Harvesting Materials for Artmaking, Literally

As part of our current home improvement project, we had to have a deep trench dug through our backyard. It looks like a giant gopher had its way with our little patch of land. I’m trying to look on the bright side. For example, all that soil turning unearthed a lot of nice stones I am going to use for landscaping.

The weather was fantastic this past weekend, so I spent as much time as I could cutting into the yard and moving large pieces of shale, bricks and pavers we had lying around. George was hanging out with me and commented on my process.  He seemed impressed with the way I was changing the look and feel of the yard. When Rosa came back from the hair salon, on the other hand, she took one look at me covered in dirt and sweat, and asked if I was having fun. She seemed skeptical of my enthusiastic reply.

Then I noticed the stones. They were peaking out of the soil all over the place.  I squatted down and started harvesting all the little gems I could find. It felt like uncovering buried treasure since I know they sell these things at the garden center.  I enlisted the kids, bribed is really more accurate, to help me and got a few nice buckets of pebbles and rocks to play with.

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I laid a bit of landscaping fabric down around some of the pavers I had planted, and poured the stones on top. I had already felt like I was exploring new creative dimensions as I played around with different ways to arrange the hard and heavy materials I had on hand. This spontaneous addition felt truly authentic; materials from our own soil gave my earth art composition added value. George gave me two thumbs up and when I went inside for a drink of water, he took a horseshoe from a pile by the garage, and found a perfect place for it.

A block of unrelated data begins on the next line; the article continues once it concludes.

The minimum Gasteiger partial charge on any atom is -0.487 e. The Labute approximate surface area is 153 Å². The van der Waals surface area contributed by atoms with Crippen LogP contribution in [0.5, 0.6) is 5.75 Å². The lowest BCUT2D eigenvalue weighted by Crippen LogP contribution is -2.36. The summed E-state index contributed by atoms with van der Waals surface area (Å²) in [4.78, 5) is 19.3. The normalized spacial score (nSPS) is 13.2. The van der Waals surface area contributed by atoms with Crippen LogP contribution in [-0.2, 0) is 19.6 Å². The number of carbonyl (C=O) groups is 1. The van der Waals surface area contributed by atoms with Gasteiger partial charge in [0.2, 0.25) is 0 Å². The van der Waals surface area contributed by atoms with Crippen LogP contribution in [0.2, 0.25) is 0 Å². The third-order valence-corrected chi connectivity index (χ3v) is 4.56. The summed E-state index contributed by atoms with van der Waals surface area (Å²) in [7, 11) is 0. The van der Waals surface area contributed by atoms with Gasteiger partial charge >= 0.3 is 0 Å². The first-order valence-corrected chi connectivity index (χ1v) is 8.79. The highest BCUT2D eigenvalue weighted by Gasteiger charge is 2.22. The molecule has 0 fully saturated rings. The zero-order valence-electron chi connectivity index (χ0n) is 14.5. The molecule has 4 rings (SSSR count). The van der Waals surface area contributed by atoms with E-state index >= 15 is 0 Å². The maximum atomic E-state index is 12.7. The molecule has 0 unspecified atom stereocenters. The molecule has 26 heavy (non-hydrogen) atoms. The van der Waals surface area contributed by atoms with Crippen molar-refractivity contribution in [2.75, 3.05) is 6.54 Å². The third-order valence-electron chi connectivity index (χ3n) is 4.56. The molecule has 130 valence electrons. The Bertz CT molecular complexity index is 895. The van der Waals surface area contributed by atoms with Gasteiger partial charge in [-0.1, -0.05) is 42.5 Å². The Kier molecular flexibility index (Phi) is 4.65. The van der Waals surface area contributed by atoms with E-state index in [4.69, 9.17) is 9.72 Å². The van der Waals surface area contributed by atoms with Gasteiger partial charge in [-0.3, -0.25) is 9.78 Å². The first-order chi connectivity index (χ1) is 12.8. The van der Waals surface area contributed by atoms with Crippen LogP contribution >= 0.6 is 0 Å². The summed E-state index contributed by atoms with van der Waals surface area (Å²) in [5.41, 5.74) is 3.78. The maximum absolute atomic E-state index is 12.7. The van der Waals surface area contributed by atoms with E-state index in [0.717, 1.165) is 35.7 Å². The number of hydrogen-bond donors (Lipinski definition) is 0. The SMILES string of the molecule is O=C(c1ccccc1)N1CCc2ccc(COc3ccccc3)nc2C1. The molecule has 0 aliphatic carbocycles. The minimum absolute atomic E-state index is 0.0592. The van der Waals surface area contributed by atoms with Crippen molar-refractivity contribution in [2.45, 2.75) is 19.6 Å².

Felt like a successful day in the life of a urban homesteader / parent / outsider art educator.

 

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One thought on “Harvesting Materials for Artmaking, Literally

  1. Hi Jodi,
    I missed reading this “episode” till tonight and had to share our synchronicity, even if “off” by a couple of days. My evening tonight involved “harvesting” moss from my office parking lot (with permission from the landlord, of course) for transplanting to edging rocks already defining planting beds amidst our lawn. First I painted the soon-to-be moss-covered rocks with watered-down yogurt. When we first endeavored to moss-cover some rocks a few years ago, we learned you can seed moss onto rocks by pulverizing moss, dirt and yogurt together in a blender and then painting the concoction onto the rocks. But the plants I harvested today were so healthy and plentiful that I’m trying direct transplanting. We’ll see how they take…
    Love to you all!
    Cousin Bonnie
    P.S. Happy Spree Day!

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